Kyoto Institute of
Kyoto is a leading city of traditional Japanese culture. With its 1,200-year history, Kyoto is home to 14 World Heritage sites, over 2,000 shrines and temples, and 74 traditional industries, including Nishijin weaving, Kyo Yuzen dyeing, Kiyomizuyaki pottery, and Kyoto cuisine. Its myriad attractions draw large numbers of tourists from all over the world. Kyoto offers the opportunity to learn about these kinds of traditional culture with a hands-on approach. Although close to the city center, Kyoto Institute of Technology is placed at north of the ancient city of Heian-kyo, surrounded by the green foothills of Mt. Hiei and many historical sites,
With many universities and two-year colleges located in Kyoto, it is known as “a city of universities” and “a city of students.” Around 140,000 students live in Kyoto, accounting for a tenth of the city’s population.
As the capital of Japan for hundreds of years, culture and traditional crafts flourished in Kyoto. That rich history and the accumulation of traditional skills have given rise to state-of-the-art technologies, and the city is now home to many companies whose technologies lead the world. It is a city rich with the stimulus of learning.
The city features many student-run activities, such as the Kyoto Student Festival and the Kyoto International Student Film&Video Festival, and many opportunities to interact with students from other institutions. Excellent public transport networks and a low crime rate make Kyoto a popular destination for international students from many countries, and there are a variety of public support programs to assist them.
Kyoto Institute of Technology has only a single school, the School of Science and Technology. This compact school, with just 600-700 students in each year level, is comprised of three academic fields, namely Materials and Life Science, Engineering Design, and Architecture and Design, which are in turn divided into nine programs. These programs range from advanced science and technology areas such as biosciences, materials, electronics, information, mechanics, and environment, to architecture and design. They are engaged in unique educational and research programs that aim to provide practical learning based on the concept of monozukuri or “making things.” No other university in Japan covers such a wide range of fields in a single school. Another of KIT’s strengths, which other, larger universities cannot offer, is its ability to focus on each individual student’s learning.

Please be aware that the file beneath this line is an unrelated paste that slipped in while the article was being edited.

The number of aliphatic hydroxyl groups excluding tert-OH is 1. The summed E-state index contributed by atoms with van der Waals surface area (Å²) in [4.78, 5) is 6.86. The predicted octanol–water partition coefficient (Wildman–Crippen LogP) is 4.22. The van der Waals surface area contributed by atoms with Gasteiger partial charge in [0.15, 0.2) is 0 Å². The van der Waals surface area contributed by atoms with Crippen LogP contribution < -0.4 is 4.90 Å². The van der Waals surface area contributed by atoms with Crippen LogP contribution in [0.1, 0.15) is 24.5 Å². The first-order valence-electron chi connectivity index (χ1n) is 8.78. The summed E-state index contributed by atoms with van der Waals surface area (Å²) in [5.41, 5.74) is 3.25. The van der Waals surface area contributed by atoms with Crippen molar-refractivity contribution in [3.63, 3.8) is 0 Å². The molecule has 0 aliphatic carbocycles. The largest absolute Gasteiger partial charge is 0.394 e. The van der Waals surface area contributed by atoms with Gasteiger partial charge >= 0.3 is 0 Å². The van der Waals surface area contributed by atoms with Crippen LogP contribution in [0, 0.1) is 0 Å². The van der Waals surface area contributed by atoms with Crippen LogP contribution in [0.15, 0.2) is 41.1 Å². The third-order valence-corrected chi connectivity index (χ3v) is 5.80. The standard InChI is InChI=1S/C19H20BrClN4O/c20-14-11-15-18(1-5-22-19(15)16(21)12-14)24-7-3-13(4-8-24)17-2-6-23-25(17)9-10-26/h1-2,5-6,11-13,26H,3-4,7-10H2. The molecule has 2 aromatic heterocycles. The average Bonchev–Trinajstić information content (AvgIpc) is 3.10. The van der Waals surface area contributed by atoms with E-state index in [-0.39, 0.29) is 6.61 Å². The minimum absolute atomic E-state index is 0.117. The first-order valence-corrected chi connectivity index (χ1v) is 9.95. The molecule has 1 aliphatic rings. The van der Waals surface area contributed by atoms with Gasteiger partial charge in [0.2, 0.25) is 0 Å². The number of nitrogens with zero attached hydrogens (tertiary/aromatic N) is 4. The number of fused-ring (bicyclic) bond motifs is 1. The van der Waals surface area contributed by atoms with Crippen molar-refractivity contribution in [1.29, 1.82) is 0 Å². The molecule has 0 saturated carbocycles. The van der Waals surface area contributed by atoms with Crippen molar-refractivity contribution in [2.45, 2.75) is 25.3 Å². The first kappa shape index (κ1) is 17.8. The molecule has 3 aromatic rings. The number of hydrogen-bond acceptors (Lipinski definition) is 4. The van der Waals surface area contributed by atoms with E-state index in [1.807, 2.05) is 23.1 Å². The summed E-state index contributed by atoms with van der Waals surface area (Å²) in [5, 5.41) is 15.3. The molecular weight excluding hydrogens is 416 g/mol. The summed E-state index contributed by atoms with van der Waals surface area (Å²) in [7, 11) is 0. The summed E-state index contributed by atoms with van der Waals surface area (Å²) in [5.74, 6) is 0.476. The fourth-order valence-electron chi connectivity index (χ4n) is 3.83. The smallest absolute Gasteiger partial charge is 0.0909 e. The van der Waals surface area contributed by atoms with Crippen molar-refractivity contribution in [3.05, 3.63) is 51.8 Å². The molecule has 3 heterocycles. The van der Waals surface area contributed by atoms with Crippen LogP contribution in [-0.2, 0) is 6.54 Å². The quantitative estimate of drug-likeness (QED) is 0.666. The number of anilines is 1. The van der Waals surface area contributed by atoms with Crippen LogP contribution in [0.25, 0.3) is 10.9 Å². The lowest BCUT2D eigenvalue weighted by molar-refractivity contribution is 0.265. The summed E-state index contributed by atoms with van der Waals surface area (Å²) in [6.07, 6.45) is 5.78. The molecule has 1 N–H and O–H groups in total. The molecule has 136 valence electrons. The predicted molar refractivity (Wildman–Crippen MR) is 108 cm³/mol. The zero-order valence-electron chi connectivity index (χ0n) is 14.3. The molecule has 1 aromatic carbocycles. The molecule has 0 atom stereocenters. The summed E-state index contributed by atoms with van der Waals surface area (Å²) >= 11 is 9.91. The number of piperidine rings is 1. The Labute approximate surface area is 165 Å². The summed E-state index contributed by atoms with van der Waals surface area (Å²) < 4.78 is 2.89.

With its general academic subjects, KIT offers unique educational courses that transcend the boundaries of one’s own academic field. Subjects include cultural heritage such as traditional crafts, the convergence of science and art, sustainable design, and monozukuri internships. Students are also able to take specialist subjects in other fields if they wish to broaden their specialist studies.
Because students studying in a variety of fields are learning side-by-side on a single campus, they can stimulate each other with joint inter-disciplinary projects and extra-curricular activities. It is also a perfect learning environment for international students.
With three times as many faculty members as required under the Ministry of Education, Culture, Sports, Science and Technology (MEXT) criteria for tertiary institutions, KIT has one of the smallest lecturer-to-student ratios of any Japanese university. The careful attention from lecturers made possible by small class sizes, and the close proximity between students and lecturers that only a small university can provide are two of KIT’s greatest strengths.
In the design and architecture programs in particular, KIT has many lecturers who work as architects and designers at the forefront of their professions and who have a wealth of practical experience, having received world-authoritative awards. This gives KIT students the opportunity to receive a high standard of practical instruction.
Yoichi Kumada, Associate Professor, Faculty of Molecular Chemistry and Engineering
This research involved the proprietary development of peptides that have high affinity with specific materials such as polystyrene and silicone nitride, and using them to establish technology for the immobilization of low-molecule antibodies in high-density, high-orientation, and high-activity states. Low-molecular-weight antibodies are artificial proteins consisting only of antibody antigen-recognition sites. Clustering them on the surfaces of materials has made it possible to conduct highly precise medical tests for a variety of serious diseases, such as influenza, cancer, and allergies, leading to early detection and prevention. Low-molecular-weight antibodies can be produced at low cost using genetically-modified E. coli, which it is expected to contribute to reduction in testing costs.
Yasuhiro Awatsuji, Professor, Faculty of Electrical Engineering and Electronics